WHO LETS THE DOGS OUT? What Happens with our Pets when we Separate?

12th October 2022

With almost as many pets as people – 4.35 million as of 2020, and second only to the United States when it comes to the percentage of households with pets (64% to USA’s 67%), we sure do love our canine and feline companions! They become a major part of our everyday lives and add so much to our relationships – making it that much more difficult to decide what to do when you and your partner go your separate ways.


Under Section 2 of the Property (Relationships) Act 1976, household pets are deemed to be family chattels, therefore being subject to division and equal sharing rules (so long as your relationship has lasted 3 years or longer). That’s a bit easier said than done in the case of a pet…


In most cases, we’re able to come to an agreement on who keeps the pets, and there are some primary considerations:


The Pet’s Welfare

It often has to be reiterated to relationship property clients that the division of property isn’t a “point scoring” exercise. You don’t win some shiny trophy for getting more than your ex in the separation. That notion is especially important when it comes to your pet – just as the child’s welfare is the primary concern, the same goes for pets. This was established in the case of Sydney v Sydney [2012] NZFC 2685.


While no New Zealand court has gone as far as to order custody to one party and access to another, they will look at the respective living situations. If your dog is the second-coming of Lassie and one of you lives in a high-rise apartment building, well…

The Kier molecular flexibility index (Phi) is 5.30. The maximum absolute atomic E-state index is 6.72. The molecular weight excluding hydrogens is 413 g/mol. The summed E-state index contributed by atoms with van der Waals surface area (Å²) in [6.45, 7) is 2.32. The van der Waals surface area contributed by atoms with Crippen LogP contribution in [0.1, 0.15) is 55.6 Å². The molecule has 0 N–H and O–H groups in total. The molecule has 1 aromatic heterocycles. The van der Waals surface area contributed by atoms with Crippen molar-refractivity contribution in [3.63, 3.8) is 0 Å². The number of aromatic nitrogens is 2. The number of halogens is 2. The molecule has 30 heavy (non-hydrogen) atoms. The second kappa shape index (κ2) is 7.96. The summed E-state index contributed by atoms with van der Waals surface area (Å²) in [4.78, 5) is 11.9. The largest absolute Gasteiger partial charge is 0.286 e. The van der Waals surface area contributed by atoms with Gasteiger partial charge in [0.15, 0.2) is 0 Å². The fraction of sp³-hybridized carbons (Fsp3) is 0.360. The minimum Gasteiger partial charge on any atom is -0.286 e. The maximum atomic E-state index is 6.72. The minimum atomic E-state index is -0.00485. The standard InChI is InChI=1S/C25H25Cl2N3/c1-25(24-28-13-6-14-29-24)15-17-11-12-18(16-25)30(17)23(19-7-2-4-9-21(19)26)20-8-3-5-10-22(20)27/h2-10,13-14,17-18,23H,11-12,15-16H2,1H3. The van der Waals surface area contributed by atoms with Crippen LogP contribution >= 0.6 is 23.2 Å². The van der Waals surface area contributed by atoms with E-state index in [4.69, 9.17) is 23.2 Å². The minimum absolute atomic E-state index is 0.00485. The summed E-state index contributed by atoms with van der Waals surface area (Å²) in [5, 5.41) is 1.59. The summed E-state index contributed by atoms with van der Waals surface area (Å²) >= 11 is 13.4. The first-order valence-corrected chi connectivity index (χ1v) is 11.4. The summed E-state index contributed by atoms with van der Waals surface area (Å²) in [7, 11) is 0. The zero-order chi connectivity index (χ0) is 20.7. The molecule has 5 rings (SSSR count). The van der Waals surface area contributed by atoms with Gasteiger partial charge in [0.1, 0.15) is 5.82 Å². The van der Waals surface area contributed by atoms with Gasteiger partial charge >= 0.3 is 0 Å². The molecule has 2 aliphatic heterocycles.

Breeding for Bread?

While this has yet to be addressed in New Zealand courts, pets may be classified as something other than family chattels if they have an earning potential and are used for business purposes. If you and your partner were breeding puppies and selling them, this might change the picture a bit, and you would want to seek specific legal advice.


New Zealand Legal Developments?

While we have yet to see these specific changes implemented, in 2019 the Law Commission released a report recommending significant changes to the Property (Relationships) Act. This report addressed the issue of pets and suggested a test for determining who gets to keep the pets after separation. Interestingly, this test requires the court to consider which family member has the closest relationship with the pet. With this bizarre test in mind, our very sage legal advice is to stock up on dog treats.


So, while it takes two to tango when it comes to your turtle, and you and your ex-partner might both yearn to keep your kitten, the Family Court has given some guidance around this matter to address that the primary consideration will be the pet’s welfare.


If you’re concerned about what might happen to your pet in the case of a separation, McMillan&Co. has a team of experienced family lawyers who will be able to help you out.


Charlie Hantler, Senior Solicitor